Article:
por
July 19th: Nothing to Celebrate
26.July.2018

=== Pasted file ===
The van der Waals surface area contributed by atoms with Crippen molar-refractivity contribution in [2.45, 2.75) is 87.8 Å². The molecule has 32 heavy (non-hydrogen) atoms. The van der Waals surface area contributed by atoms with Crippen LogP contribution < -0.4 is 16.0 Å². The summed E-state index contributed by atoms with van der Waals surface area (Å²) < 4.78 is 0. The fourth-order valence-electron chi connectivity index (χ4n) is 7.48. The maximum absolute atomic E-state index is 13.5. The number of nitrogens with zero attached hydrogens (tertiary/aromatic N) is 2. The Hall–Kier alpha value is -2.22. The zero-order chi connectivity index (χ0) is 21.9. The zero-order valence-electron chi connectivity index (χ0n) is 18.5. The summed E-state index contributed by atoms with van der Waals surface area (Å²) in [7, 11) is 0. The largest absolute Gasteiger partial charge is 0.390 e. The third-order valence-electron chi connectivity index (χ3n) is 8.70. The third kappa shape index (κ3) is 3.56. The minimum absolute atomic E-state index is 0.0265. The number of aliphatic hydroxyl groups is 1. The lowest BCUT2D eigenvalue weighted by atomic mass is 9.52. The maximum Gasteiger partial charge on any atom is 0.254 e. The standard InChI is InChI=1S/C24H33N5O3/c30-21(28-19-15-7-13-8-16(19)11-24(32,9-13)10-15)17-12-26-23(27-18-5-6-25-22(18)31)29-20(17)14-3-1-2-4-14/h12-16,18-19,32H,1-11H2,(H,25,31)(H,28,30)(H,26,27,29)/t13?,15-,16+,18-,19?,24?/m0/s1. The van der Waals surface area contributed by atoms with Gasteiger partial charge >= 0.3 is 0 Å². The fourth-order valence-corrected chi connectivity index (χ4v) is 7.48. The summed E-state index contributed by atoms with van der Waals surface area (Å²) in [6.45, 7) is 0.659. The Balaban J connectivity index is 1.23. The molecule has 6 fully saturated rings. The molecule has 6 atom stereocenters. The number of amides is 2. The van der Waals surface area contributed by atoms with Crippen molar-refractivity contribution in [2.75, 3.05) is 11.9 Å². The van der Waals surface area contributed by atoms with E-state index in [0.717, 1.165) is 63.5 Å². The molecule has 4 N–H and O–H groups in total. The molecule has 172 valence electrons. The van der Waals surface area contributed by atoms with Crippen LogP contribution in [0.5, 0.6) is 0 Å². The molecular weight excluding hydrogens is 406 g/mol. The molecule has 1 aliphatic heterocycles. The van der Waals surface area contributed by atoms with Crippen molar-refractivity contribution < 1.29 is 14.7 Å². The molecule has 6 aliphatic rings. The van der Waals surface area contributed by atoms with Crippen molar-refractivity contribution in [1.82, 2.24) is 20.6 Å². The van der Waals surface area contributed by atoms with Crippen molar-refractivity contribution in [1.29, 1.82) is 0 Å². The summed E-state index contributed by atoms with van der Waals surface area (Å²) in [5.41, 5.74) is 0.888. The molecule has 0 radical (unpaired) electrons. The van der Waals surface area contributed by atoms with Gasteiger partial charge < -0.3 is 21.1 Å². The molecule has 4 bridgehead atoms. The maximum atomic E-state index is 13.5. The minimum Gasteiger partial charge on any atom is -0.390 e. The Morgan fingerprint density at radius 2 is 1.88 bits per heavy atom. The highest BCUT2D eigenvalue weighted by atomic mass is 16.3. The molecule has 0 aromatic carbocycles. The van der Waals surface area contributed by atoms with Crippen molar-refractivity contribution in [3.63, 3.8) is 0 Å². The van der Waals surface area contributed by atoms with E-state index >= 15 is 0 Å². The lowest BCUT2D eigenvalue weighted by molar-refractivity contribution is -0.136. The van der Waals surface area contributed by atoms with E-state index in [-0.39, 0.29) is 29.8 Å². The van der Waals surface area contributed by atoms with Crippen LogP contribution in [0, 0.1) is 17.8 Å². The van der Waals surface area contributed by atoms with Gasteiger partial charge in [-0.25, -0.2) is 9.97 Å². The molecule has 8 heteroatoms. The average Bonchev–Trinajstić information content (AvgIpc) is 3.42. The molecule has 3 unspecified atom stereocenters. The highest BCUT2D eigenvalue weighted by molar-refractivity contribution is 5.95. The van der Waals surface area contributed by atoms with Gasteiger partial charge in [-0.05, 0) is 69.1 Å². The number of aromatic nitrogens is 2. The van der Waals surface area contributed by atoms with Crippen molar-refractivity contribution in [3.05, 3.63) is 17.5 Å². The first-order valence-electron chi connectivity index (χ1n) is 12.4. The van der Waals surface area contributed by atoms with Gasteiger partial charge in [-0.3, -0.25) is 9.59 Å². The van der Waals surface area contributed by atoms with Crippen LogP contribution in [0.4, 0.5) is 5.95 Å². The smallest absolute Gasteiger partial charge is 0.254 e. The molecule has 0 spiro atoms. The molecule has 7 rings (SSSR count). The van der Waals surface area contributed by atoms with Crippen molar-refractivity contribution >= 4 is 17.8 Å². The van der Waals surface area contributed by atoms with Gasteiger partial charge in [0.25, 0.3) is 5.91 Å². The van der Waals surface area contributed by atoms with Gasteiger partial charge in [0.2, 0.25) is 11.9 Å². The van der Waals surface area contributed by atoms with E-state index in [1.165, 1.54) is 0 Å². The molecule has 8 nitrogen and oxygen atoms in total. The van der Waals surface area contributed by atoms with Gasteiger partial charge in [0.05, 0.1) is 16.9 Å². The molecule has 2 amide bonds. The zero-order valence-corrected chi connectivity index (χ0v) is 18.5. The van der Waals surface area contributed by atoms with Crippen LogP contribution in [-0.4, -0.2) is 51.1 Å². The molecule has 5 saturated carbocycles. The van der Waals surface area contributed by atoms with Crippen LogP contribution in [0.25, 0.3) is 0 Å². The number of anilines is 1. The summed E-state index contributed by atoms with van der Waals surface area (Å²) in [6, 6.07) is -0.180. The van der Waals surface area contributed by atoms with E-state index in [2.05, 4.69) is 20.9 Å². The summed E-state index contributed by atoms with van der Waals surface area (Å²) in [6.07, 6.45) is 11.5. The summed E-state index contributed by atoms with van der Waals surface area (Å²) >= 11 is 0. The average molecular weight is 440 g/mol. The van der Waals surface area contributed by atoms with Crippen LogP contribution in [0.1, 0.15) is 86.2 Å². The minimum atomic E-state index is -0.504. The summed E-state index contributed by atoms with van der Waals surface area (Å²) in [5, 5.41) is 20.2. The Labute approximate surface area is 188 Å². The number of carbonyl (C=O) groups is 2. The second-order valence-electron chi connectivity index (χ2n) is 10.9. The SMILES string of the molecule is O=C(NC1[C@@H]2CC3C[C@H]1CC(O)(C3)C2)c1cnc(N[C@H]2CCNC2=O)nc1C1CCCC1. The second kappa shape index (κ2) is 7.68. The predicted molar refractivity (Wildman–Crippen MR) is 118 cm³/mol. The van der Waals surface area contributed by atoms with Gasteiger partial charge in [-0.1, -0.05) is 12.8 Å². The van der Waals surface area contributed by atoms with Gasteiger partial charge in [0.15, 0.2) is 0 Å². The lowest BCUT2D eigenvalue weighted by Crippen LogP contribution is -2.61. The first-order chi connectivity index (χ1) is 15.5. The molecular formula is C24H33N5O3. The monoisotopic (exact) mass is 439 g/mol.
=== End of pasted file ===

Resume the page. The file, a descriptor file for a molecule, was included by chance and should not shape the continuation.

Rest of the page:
On July 19th of 1979, Nicaragua wrote a transcendental page in their history, that quickly affected the reality of all the Americas. That day, the revolutionary resistance against the ferocious dictatorship of Anastasio Somoza, finally put an end to decades of political authoritarianism, repression, restrictions on liberties, and systematic violations of human rights. July 19th was pronounced as a symbolic day of dignity, justice, and the fight for the rights of a people that no longer wanted to live under oppression. Today, 39 years later, Nicaragua shudders and weeps before the grave violations of human rights, a product of the barbarism and repression of the police forces and the vigilante groups related to the government. Today, the ideals of justice and dignity, just like almost forty years ago, continue to be defended by Nicaraguans against a government that has long abandoned them. This past 18th of April, peaceful protests against the approval of a social security reform began in Nicaragua, and they were severely repressed. Despite the fact that the government repealed the reform, the protests continued, now with claims related to the deterioration of democracy. It should be noted that, since the year 2000 reforms were put into place to consolidate the concentration of power in the governing party, which has caused there to be no independent institutions capable of fully guaranteeing the human rights of the population. Violence and repression have increased since then, and Nicaragua is currently facing a human rights and political crisis that has left more than 300 people dead and around 1,500 people injured, the majority at the hands of the police and vigilantes related to the government. The context of the aggressions, threats, and criminalization under which human rights defenders and peasant movements realize their labor should be noted. This is the case of Medardo Mairena, a peasant leader and member of the Civic Alliance, who was detained this past July 13, accused of crimes of terrorism and the assassination of four police officers. Yesterday, July 18, leader Irlanda Jérez was detained, after finishing a press conference in which she was participating. Situations like this demonstrate the governmental strategy aimed at limiting the work of journalists, human rights defenders, students, and civil society organizations that risk their lives and personal integrities to defend democracy and human rights. This grave situation has been documented and exposed on different occasions by international bodies, like the Inter-American Commission on Human Rights (IACHR) and the Office of the United Nations High Commissioner for Human Rights (OHCHR), among others. The arduous labor of these bodies has proven that there is a context of extrajudicial killings, arbitrary detentions, restrictions on freedom of expression and access to healthcare, as well as sponsors of excessive force and cruel, inhumane, and degrading treatments, among others. Most recently, forced disappearances prejudicing social leaders have become evident. These acts have generated the rejection of international organizations in distinct multilateral spaces like the Organization of American States, that yesterday July 18th released a resolution that condemned the acts of violence and repression against the people of Nicaragua on behalf of the police and vigilante groups and demanding that the State identify those responsible as well as to dismantle these groups. The government of Nicaragua, despite the arrival of international human rights mechanisms, like the Special Monitoring Mechanism for Nicaragua (MESENI, by its Spanish acronym) or the confirmation of an Interdisciplinary Group of Independent Experts (GIEI, by its Spanish acronym) to accompany the investigations on the violent acts, has developed a strategy aiming to sow terror in the population, with the objective of ending the legitimate social protests. Despite the efforts of the government to hide the reality of the situation and to generate a distorted view of the grave violations of human rights, many organizations and international and national collectives have raised their voices to denounce what is happening. The State of Nicaragua, under the basis of its international obligations has the obligation of taking the necessary measures to prevent the grave violations of human rights and as well as to identify, judge, and sanction those responsible. We have no doubt that the violations and abuses of the population, on behalf of government officials, related political sectors and violent groups, must face processes of justice, truth, and reparation as have occurred in other cases across the region. For example, in Guatemala, Argentina, and Peru those responsible for the grave violations of human rights committed in the context of dictatorship were processed. It is our firm belief that in the case of Nicaragua impunity will not win and sooner or later justice for the victims and their families will become a reality. On this 19th of July, on which there is nothing to celebrate, we express our close accompaniment and our voices to the victims and families who search for justice, we express our admiration and firm compromise with the people and organizations who fight for a democratic Nicaragua, free of violence and that guarantees human rights without any discrimination. Marcía Aguiluz Soto, Program Director for Central America and Mexico, CEJIL José Ignacio Gómez García Project Officer, CEJIL